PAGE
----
Motorcycle.com

Spidi Ventamax H2Out Jacket & Thunder H2Out Pants

Editor Score: 82.5%
Aesthetics 8.5/10
Protection 8.5/10
Value 7.0/10
Comfort/Fit 8.5/10
Quality/Design 9.0/10
Weight 9.5/10
Options/Selection 7.0/10
Innovation 8.0/10
Weather Suitability 8.0/10
Desirable/Cool Factor 8.5/10
Overall Score82.5/100

During the wet but not-too-cold Spring and Fall months a rider needs a lightweight suit that’ll keep him dry without overheating. Spidi’s Ventamax H2Out jacket fits the bill nicely, as does the company’s Thunder H2Out pants. Both have removable rain liners and removable body armor (some of which is optional), and both can be worn in a variety of riding situations and weather conditions. Pricing is marginally steeper than we’d like for this ensemble – better if the armor was included and not optional – but the apparel performs to its job parameters well, and both the jacket and pants are plucked from the MO closet often, proving their popularity.

The Ventamax H2Out jacket without the rain liner weighs two pounds; with the rain liner 2.6 pounds, and with both the rain liner and optional Warrior Evo back protector ($109.90) 3.8 pounds. You can add the Thermo Liner ($69.90) but we weren’t looking for warmth and didn’t test it. The Thunder H2Out pants also comes with a removable rain liner as well as removable Forcetech knee protectors (Forcetech hip protectors are optional, $14.90). Together the pants, liner and both knee and hip protectors weigh 2.7 pounds, bringing the grand total weight of everything to 6.5 pounds. Pretty darn light for a two-piece suit with armor.

The optional Warrior Evo back protector meets EN level 2 standards, and costs 109.90. It’s designed to be worn inside a lot of Spidi jackets, so you may only need purchase one if you own other Spidi items. The velcro attachments provides some longitudinal adjustability.

With the liner inserted the outside of the jacket is obviously getting wet and absorbing some water weight in a rainstorm, but the insert will repel the majority of rain. There’s no included hood, and the jacket does not attach to the pants so there’s always a chance of leakage, especially during a prolonged downpour. If you’re desiring absolute dryness, look elsewhere. The H2Out jacket is designed for mildly rainy conditions with the option to easily remove the light rain liner, instantly converting the jacket into a something comfortable and protective when temperatures and humidity begin climbing following a shower. The rain liner can be worn by itself if staying dry when off the motorcycle is required.

The jacket features velcro straps at the biceps and waist to keep it from flapping at freeway speeds. There are two exterior zippered chest pockets, two exterior hip pockets, and one interior chest pocket. Items in these pockets will get wet. The rain liner’s interior has a single pocket large enough for keeping a cellphone and/or wallet dry.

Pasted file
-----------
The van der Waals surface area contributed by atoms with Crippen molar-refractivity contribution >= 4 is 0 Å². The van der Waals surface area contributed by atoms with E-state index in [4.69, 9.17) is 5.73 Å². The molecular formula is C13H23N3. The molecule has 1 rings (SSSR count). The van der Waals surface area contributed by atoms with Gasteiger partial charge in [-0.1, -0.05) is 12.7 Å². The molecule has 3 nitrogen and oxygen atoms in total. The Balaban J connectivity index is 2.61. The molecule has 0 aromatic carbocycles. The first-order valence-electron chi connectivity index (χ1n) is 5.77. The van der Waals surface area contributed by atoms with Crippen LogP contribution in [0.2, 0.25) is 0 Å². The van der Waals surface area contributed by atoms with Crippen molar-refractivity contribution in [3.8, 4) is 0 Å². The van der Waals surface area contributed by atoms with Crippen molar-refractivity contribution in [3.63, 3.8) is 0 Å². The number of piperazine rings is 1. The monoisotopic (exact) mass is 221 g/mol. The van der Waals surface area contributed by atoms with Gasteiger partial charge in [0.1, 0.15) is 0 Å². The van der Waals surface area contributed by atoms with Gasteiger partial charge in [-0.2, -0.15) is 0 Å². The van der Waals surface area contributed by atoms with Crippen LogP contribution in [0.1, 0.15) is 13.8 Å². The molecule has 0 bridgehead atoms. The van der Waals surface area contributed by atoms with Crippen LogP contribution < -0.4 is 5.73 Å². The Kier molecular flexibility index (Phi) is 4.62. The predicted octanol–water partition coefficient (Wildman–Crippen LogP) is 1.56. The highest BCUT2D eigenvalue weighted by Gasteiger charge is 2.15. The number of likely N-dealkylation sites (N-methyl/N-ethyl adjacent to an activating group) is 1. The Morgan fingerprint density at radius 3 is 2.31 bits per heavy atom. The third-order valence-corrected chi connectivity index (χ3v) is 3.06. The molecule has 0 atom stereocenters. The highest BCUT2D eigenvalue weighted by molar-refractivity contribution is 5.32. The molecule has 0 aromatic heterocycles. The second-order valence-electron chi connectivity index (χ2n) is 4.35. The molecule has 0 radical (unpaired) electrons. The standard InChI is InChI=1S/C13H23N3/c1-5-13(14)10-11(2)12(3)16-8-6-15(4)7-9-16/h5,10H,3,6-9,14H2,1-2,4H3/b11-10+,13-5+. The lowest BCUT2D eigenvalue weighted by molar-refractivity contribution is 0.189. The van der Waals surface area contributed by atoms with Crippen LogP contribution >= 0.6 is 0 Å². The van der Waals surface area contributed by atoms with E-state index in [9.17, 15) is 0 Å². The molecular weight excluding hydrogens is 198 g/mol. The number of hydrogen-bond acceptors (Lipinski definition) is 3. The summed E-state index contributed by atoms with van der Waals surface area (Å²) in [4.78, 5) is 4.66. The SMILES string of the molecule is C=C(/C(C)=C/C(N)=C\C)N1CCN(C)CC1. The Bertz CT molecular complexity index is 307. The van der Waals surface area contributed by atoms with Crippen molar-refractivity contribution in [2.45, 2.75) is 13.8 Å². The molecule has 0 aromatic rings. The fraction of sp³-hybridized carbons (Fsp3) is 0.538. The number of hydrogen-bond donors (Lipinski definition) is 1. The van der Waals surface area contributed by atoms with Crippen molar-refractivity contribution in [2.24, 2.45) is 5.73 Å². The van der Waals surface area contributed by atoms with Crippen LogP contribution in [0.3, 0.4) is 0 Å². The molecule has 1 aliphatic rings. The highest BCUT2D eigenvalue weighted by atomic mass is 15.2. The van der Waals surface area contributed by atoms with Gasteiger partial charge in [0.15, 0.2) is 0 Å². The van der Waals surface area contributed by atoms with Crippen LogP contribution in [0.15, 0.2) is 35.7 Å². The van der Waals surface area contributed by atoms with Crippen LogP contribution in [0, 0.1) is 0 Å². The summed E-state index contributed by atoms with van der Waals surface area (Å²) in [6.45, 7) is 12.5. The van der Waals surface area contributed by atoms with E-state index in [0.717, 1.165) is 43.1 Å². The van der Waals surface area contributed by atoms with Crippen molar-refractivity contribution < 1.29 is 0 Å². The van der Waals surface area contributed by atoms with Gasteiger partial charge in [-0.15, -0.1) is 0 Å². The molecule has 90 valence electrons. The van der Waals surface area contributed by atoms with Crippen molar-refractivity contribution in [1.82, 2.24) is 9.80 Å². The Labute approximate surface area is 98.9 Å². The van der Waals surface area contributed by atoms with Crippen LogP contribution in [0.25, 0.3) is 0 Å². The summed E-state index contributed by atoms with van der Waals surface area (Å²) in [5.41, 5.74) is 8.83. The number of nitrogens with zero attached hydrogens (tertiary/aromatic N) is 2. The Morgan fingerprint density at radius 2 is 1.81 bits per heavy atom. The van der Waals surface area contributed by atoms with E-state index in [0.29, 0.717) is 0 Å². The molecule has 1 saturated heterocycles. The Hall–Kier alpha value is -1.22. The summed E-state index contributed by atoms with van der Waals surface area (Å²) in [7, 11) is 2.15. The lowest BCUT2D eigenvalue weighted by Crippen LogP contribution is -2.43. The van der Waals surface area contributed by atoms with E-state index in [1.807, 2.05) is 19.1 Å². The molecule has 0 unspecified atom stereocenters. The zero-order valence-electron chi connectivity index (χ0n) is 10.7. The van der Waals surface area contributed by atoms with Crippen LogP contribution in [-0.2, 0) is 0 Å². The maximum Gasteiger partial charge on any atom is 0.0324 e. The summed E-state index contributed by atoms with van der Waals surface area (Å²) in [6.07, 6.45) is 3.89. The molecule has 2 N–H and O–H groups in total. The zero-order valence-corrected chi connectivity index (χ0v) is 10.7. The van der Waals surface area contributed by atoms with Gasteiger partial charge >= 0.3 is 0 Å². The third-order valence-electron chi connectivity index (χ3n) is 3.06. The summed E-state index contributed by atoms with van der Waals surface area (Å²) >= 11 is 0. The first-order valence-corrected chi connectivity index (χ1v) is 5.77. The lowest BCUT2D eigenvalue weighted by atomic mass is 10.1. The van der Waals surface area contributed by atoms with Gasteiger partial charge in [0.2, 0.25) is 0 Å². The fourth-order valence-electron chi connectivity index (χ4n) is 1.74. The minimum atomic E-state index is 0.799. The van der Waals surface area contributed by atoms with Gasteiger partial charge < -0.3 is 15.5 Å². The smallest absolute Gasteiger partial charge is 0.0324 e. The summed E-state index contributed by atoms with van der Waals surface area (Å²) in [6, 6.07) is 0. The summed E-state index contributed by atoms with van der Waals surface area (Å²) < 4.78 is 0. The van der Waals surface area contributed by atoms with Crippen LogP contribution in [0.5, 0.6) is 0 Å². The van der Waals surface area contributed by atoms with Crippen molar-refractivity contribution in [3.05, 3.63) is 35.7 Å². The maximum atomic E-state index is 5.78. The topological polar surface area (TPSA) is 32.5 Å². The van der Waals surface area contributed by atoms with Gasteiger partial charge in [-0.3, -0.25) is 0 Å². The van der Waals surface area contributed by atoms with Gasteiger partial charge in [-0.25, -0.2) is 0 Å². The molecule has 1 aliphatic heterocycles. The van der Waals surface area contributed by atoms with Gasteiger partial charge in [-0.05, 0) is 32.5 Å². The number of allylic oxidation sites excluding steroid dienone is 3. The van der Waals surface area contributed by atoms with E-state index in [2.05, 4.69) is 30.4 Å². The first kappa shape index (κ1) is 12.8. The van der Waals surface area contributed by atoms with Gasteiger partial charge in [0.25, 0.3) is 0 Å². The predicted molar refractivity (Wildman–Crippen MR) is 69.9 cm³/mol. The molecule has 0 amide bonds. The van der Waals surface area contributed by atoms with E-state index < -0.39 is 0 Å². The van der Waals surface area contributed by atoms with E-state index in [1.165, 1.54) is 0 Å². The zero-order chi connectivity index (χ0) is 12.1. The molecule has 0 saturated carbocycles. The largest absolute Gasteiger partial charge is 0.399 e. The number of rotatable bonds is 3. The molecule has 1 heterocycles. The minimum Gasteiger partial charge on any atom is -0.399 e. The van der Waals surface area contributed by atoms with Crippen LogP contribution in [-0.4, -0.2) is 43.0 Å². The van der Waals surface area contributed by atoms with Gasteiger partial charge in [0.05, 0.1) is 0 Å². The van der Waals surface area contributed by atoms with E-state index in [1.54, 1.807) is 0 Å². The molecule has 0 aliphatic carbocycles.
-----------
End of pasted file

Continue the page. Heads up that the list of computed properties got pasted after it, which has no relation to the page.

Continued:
A design flaw with the Ventamax H2Out is the snap-on velcro closure. When pulled it can unsnap leaving the velcro piece affixed to the other side of the collar. Why Spidi didn’t directly attach it to the left-side collar is a mystery. For comfort and to keep from sticking to your skin, the jacket features a full mesh interior while the rain liner sports mesh in the arms and upper torso areas.

Spidi says the Ventamax is 50% mesh, meaning it doesn’t flow as much air as a 100% mesh jacket but should provide more abrasion protection via its use of high-tenacity polyester fabric. Sizing for the Ventamax H2Out is purely Italian. The XXL I’ve been wearing fits great, however, I’m normally a size Medium (size Large occasionally) with other apparel companies. Sizes range from Medium to 3XL, meaning, by American sizing standards the 3XL is actually a Large, and if you normally wear something bigger than that you’re SOL.

The Thunder H2Out pants are also of the tight-fitting variety. The pair I received are actually Mediums, and while snug do fit rather nicely without binding or riding unnecessarily high up my boots. Removing the optional hip protectors loosens things up a bit, but I prefer to keep them in place. The bottom back of the pants feature a zippered and snap closure arrangement that helps getting into and out of the pants.

The Thunder H2Out pants come in size Small – 3XL providing a wider variety of sizing compared to the Ventamax H2Out jacket. We recommend trying both items on for size prior to purchasing.

Both the pants and the rain liner feature a mesh liner to keep the apparel from sticking to your skin when sweating. Like the pants the rain liner has velcro and snap enclosures at the bottom of the pant legs, in addition to elastic around the bottom cuff for keeping water from splashing up inside of the liner. The pants have two non-closable hip pockets, and two thigh vents for circulating air on hot days.

What I like most about the H2Out ensemble is its versatility. I’ve worn it in a variety of weather conditions with no real complaints in relation to its design parameters (it’s not made for monsoons, snowstorms or heat waves). Secondly, I love its light weight. A lot of riding gear can try to do too many things which increases weight and complexity. The Ventamax H2Out jacket retails for $379.90, the Thunder H2Out pants for $299.90. Include the Warrior Evo back protector ($109.90), and optional hip protectors ($14.90), and you’re spending a total of $803.70. Even with the $69.90 Thermo liner the price still comes in under $900.00. You can purchase or read more about the Ventamax H2Out jacket, and Thunder H2Out pants here and here. See Spidi’s entire collection of moto gear here.

Splash!